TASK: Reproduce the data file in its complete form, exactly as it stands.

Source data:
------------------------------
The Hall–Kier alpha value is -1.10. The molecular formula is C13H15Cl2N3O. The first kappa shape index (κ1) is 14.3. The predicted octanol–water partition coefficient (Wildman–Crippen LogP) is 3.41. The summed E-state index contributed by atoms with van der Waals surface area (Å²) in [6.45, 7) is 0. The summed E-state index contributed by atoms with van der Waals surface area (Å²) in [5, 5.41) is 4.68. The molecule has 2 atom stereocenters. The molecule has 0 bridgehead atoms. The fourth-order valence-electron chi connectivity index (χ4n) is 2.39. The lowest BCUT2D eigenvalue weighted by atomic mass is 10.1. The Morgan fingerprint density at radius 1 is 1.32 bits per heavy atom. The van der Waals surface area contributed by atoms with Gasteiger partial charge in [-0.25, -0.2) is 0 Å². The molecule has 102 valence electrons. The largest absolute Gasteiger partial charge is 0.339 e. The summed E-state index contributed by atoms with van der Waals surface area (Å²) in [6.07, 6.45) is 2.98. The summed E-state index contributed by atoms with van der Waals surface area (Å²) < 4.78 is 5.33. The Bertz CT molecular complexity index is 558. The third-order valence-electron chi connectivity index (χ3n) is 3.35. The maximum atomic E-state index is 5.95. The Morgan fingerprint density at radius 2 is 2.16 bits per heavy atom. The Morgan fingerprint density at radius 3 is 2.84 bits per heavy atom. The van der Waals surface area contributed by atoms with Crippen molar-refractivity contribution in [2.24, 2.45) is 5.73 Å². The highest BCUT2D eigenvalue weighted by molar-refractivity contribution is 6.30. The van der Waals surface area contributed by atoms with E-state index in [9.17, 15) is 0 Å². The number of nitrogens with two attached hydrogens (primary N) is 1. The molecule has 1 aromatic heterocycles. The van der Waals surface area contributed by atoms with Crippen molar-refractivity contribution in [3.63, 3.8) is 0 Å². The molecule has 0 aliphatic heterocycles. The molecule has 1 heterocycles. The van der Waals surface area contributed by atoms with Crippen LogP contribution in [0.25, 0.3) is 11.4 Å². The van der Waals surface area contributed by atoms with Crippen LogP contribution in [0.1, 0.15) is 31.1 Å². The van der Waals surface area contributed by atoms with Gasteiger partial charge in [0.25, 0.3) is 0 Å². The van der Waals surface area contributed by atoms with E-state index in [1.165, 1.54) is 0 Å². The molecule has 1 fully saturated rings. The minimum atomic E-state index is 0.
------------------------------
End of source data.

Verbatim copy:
The Hall–Kier alpha value is -1.10. The molecular formula is C13H15Cl2N3O. The first kappa shape index (κ1) is 14.3. The predicted octanol–water partition coefficient (Wildman–Crippen LogP) is 3.41. The summed E-state index contributed by atoms with van der Waals surface area (Å²) in [6.45, 7) is 0. The summed E-state index contributed by atoms with van der Waals surface area (Å²) in [5, 5.41) is 4.68. The molecule has 2 atom stereocenters. The molecule has 0 bridgehead atoms. The fourth-order valence-electron chi connectivity index (χ4n) is 2.39. The lowest BCUT2D eigenvalue weighted by atomic mass is 10.1. The Morgan fingerprint density at radius 1 is 1.32 bits per heavy atom. The van der Waals surface area contributed by atoms with Gasteiger partial charge in [-0.25, -0.2) is 0 Å². The molecule has 102 valence electrons. The largest absolute Gasteiger partial charge is 0.339 e. The summed E-state index contributed by atoms with van der Waals surface area (Å²) in [6.07, 6.45) is 2.98. The summed E-state index contributed by atoms with van der Waals surface area (Å²) < 4.78 is 5.33. The Bertz CT molecular complexity index is 558. The third-order valence-electron chi connectivity index (χ3n) is 3.35. The maximum atomic E-state index is 5.95. The Morgan fingerprint density at radius 2 is 2.16 bits per heavy atom. The Morgan fingerprint density at radius 3 is 2.84 bits per heavy atom. The van der Waals surface area contributed by atoms with Crippen molar-refractivity contribution in [2.24, 2.45) is 5.73 Å². The highest BCUT2D eigenvalue weighted by molar-refractivity contribution is 6.30. The van der Waals surface area contributed by atoms with E-state index in [9.17, 15) is 0 Å². The number of nitrogens with two attached hydrogens (primary N) is 1. The molecule has 1 aromatic heterocycles. The van der Waals surface area contributed by atoms with Crippen molar-refractivity contribution in [3.63, 3.8) is 0 Å². The molecule has 0 aliphatic heterocycles. The molecule has 1 heterocycles. The van der Waals surface area contributed by atoms with Crippen LogP contribution in [0.25, 0.3) is 11.4 Å². The van der Waals surface area contributed by atoms with Crippen LogP contribution in [0.1, 0.15) is 31.1 Å². The van der Waals surface area contributed by atoms with Gasteiger partial charge in [0.25, 0.3) is 0 Å². The van der Waals surface area contributed by atoms with E-state index in [1.165, 1.54) is 0 Å². The molecule has 1 fully saturated rings. The minimum atomic E-state index is 0.